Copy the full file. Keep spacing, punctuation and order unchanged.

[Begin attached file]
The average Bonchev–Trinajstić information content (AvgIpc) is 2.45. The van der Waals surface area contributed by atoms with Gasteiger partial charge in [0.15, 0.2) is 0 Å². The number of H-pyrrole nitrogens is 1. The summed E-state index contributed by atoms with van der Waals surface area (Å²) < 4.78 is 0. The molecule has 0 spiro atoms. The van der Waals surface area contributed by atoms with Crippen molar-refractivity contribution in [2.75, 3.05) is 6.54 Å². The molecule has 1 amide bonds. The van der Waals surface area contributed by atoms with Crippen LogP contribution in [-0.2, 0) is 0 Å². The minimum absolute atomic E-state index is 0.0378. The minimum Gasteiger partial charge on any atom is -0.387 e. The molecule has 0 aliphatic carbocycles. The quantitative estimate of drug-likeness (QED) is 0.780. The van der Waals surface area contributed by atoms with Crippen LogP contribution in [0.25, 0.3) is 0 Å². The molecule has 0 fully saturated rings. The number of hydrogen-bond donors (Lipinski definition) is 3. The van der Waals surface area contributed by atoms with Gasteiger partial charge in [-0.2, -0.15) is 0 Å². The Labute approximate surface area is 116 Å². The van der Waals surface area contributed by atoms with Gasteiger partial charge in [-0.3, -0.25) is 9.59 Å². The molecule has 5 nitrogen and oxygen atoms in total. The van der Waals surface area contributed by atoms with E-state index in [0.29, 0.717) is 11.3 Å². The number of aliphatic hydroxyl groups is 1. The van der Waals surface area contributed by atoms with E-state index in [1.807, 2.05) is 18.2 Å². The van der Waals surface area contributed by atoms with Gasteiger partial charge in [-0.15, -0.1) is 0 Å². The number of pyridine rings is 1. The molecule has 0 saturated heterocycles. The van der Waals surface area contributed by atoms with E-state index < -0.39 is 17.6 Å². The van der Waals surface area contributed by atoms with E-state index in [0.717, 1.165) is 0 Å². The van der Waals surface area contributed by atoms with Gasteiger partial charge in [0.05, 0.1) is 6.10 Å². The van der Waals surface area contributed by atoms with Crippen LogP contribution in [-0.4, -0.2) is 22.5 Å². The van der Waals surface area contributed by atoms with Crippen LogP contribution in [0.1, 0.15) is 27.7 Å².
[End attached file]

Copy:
The average Bonchev–Trinajstić information content (AvgIpc) is 2.45. The van der Waals surface area contributed by atoms with Gasteiger partial charge in [0.15, 0.2) is 0 Å². The number of H-pyrrole nitrogens is 1. The summed E-state index contributed by atoms with van der Waals surface area (Å²) < 4.78 is 0. The molecule has 0 spiro atoms. The van der Waals surface area contributed by atoms with Crippen molar-refractivity contribution in [2.75, 3.05) is 6.54 Å². The molecule has 1 amide bonds. The van der Waals surface area contributed by atoms with Crippen LogP contribution in [-0.2, 0) is 0 Å². The minimum absolute atomic E-state index is 0.0378. The minimum Gasteiger partial charge on any atom is -0.387 e. The molecule has 0 aliphatic carbocycles. The quantitative estimate of drug-likeness (QED) is 0.780. The van der Waals surface area contributed by atoms with Crippen LogP contribution in [0.25, 0.3) is 0 Å². The molecule has 0 fully saturated rings. The number of hydrogen-bond donors (Lipinski definition) is 3. The van der Waals surface area contributed by atoms with Gasteiger partial charge in [-0.2, -0.15) is 0 Å². The Labute approximate surface area is 116 Å². The van der Waals surface area contributed by atoms with Gasteiger partial charge in [-0.3, -0.25) is 9.59 Å². The molecule has 5 nitrogen and oxygen atoms in total. The van der Waals surface area contributed by atoms with E-state index in [0.29, 0.717) is 11.3 Å². The number of aliphatic hydroxyl groups is 1. The van der Waals surface area contributed by atoms with E-state index in [1.807, 2.05) is 18.2 Å². The van der Waals surface area contributed by atoms with Gasteiger partial charge in [-0.15, -0.1) is 0 Å². The number of pyridine rings is 1. The molecule has 0 saturated heterocycles. The van der Waals surface area contributed by atoms with E-state index < -0.39 is 17.6 Å². The van der Waals surface area contributed by atoms with E-state index in [0.717, 1.165) is 0 Å². The van der Waals surface area contributed by atoms with Gasteiger partial charge in [0.05, 0.1) is 6.10 Å². The van der Waals surface area contributed by atoms with Crippen LogP contribution in [-0.4, -0.2) is 22.5 Å². The van der Waals surface area contributed by atoms with Crippen LogP contribution in [0.1, 0.15) is 27.7 Å².